- Inspect the gun. Revolvers aren’t supposed to jam, so your first task should be inspecting the firearm. Scrutinize it closely to ensure it has all the necessary components, such as the cylinder latch, ejector rod, hammer and more.
- Check for bends. If all parts are present, your revolver may suffer from bent components. For example, look at the ejector rod. A bent ejector rod damages a revolver because the cylinder can’t close. Another part to watch is the moon clip. This part is fragile, so you need to be careful with it. Bent moon clips jam your revolver and may be hard to fix. You may need to replace it or take it to a gunsmith.
- Inspect the ammunition. Another reason your revolver has jammed could be the ammunition. Low-quality bullets can creep — you may know this issue as a cartridge setback. Use ammo from reputable manufacturers to reduce the chances of this issue and ensure it’s the correct type of ammo for your revolver.
Shotguns are popular guns for firearm sports. You’ll often see competitions where participants skeet shoot, trap shoot and other fun activities. Though, your semi-automatic shotgun can occasionally run into issues with jams. You can fix shotgun jams by following these protocols:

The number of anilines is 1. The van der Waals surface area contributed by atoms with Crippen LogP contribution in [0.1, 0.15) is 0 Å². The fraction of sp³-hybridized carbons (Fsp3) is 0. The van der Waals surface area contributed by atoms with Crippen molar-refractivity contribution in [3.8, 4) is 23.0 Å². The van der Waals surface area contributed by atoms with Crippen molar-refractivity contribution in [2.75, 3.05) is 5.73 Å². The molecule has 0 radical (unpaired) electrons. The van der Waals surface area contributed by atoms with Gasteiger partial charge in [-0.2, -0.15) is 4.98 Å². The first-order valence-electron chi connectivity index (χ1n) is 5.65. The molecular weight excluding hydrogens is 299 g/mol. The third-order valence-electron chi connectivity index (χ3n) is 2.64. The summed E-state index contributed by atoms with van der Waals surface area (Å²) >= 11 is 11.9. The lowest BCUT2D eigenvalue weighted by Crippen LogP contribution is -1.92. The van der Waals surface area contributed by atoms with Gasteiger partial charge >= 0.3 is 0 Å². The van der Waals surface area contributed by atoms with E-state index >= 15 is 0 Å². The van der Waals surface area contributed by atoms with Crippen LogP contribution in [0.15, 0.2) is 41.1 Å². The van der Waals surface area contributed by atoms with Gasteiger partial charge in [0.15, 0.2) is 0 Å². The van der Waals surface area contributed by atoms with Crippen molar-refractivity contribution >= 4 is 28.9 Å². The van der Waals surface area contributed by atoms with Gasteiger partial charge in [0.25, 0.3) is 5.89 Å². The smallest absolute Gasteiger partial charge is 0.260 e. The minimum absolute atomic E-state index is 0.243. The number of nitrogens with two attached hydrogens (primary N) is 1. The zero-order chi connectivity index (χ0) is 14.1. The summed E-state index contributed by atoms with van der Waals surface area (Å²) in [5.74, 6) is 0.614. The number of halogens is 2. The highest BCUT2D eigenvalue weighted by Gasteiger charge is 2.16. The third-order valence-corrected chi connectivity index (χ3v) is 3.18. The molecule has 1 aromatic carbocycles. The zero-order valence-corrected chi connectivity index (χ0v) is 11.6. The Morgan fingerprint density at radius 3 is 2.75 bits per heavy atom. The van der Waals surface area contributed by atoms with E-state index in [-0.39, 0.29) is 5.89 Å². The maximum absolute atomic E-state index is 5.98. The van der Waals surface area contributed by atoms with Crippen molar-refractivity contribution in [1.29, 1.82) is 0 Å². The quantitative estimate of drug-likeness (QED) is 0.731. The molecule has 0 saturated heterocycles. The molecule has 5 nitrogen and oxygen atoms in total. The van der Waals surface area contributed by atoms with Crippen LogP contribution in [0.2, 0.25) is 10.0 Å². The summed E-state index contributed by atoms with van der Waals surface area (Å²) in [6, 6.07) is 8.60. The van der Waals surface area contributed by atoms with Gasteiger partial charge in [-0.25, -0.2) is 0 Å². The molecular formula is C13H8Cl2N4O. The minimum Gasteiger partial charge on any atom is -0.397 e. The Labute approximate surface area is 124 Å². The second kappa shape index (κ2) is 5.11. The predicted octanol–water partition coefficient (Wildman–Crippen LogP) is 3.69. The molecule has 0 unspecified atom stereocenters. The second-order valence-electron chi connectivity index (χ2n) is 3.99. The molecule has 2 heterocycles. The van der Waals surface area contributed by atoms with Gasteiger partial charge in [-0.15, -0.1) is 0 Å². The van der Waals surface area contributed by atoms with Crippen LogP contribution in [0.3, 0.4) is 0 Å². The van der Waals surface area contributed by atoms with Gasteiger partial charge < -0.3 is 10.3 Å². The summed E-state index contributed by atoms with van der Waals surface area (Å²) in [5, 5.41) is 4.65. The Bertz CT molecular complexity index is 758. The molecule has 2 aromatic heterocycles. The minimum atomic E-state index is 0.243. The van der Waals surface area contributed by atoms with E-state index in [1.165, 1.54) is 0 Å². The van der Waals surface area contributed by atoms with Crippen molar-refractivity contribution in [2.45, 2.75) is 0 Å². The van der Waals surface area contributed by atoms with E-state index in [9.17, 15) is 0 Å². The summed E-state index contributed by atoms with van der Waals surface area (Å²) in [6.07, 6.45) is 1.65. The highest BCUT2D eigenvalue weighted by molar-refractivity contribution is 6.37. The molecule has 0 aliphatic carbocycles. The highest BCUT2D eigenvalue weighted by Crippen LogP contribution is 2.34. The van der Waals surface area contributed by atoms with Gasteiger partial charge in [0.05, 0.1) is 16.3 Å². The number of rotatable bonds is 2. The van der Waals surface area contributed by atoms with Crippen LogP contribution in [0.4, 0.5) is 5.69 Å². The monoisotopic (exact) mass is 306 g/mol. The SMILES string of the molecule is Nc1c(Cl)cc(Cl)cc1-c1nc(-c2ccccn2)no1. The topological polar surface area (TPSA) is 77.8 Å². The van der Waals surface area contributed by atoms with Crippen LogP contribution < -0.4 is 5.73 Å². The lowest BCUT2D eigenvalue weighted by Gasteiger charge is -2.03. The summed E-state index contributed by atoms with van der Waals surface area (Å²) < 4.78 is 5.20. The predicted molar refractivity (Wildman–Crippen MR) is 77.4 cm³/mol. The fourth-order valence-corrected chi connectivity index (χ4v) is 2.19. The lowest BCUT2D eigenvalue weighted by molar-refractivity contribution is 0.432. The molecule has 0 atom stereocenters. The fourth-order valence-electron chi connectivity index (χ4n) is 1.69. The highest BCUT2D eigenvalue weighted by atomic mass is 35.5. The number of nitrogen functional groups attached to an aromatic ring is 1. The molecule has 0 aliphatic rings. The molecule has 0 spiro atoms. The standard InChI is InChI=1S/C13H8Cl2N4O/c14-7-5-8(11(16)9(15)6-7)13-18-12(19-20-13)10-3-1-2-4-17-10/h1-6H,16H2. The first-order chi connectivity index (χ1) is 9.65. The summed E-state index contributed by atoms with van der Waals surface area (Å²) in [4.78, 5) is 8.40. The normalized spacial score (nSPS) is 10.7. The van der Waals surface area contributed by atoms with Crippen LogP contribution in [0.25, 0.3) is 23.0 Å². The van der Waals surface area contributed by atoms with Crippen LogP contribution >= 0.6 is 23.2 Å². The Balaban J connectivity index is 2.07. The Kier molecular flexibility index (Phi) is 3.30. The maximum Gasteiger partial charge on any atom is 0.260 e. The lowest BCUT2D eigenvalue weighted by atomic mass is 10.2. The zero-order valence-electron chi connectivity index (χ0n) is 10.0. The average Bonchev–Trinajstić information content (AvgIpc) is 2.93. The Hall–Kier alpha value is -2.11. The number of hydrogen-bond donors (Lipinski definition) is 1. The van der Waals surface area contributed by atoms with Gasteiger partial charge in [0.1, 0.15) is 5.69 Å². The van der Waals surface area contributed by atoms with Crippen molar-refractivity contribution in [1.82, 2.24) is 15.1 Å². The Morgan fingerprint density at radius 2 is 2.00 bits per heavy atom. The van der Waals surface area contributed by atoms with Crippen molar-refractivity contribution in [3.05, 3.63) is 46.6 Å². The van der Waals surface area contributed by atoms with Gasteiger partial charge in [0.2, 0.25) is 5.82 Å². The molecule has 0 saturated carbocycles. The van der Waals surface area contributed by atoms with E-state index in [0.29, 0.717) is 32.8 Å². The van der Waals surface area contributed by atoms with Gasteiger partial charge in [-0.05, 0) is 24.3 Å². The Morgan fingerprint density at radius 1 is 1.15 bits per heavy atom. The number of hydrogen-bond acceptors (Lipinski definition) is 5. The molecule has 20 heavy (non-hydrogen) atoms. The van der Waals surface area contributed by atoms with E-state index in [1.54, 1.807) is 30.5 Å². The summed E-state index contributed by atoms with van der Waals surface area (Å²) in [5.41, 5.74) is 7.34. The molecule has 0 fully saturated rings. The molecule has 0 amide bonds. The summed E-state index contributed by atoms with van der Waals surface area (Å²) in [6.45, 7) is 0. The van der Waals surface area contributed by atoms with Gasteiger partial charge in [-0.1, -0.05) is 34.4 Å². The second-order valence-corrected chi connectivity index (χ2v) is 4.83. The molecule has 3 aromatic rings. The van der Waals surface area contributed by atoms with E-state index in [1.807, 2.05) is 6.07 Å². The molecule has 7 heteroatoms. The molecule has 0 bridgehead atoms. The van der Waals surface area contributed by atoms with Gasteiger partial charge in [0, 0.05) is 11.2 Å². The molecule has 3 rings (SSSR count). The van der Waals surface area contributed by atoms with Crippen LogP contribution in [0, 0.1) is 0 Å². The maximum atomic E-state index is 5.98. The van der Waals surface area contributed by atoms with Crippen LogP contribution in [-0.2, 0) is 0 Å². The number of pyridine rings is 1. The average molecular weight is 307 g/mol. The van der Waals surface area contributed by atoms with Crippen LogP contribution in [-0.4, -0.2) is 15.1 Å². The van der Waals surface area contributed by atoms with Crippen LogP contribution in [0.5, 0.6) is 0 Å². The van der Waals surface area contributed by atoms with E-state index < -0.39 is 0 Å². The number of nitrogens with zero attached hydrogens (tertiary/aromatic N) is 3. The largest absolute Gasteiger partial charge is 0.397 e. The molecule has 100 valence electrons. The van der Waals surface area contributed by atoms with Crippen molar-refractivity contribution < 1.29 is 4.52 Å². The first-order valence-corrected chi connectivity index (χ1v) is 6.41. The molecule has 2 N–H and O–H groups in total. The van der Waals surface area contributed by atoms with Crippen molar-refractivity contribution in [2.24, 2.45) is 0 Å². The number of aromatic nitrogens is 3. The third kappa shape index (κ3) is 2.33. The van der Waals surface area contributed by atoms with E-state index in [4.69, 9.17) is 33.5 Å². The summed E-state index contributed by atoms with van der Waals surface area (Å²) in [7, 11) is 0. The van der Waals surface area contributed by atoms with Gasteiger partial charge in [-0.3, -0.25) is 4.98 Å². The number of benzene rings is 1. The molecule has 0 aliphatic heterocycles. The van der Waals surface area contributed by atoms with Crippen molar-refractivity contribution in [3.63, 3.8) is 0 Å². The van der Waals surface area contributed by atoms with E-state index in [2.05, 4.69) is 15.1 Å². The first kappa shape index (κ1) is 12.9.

- Insert the ammunition correctly. The problem may boil down to incorrect ammunition installment. Ensure you insert the shell deep inside so it touches the shell stop. If you don’t, your shotgun could jam.
- Watch for carbon buildup. After firing numerous rounds, your shotgun will accumulate carbon and residue. Clean the chamber and bore to keep your shotgun working correctly. If not, you risk failure to feed and failure to extract.
- Force the shell out. This tip is best when you’re in a bind and must resort to unconventional tactics. Military members use a method called jackhammering. This practice calls for slamming the butt of your shotgun on the ground until the shell comes out. If you have a pump shotgun, take the knob off. Your barrel will slide off, allowing you to poke the shell out with a gun rod.
The last type of firearm you’ll look at is the rifle. Jammed rifles are inconvenient when you’re hunting in the Denali National Preserve and see the perfect buck walk by. Jams are typical with semi-automatic rifles, so look at the AR-15.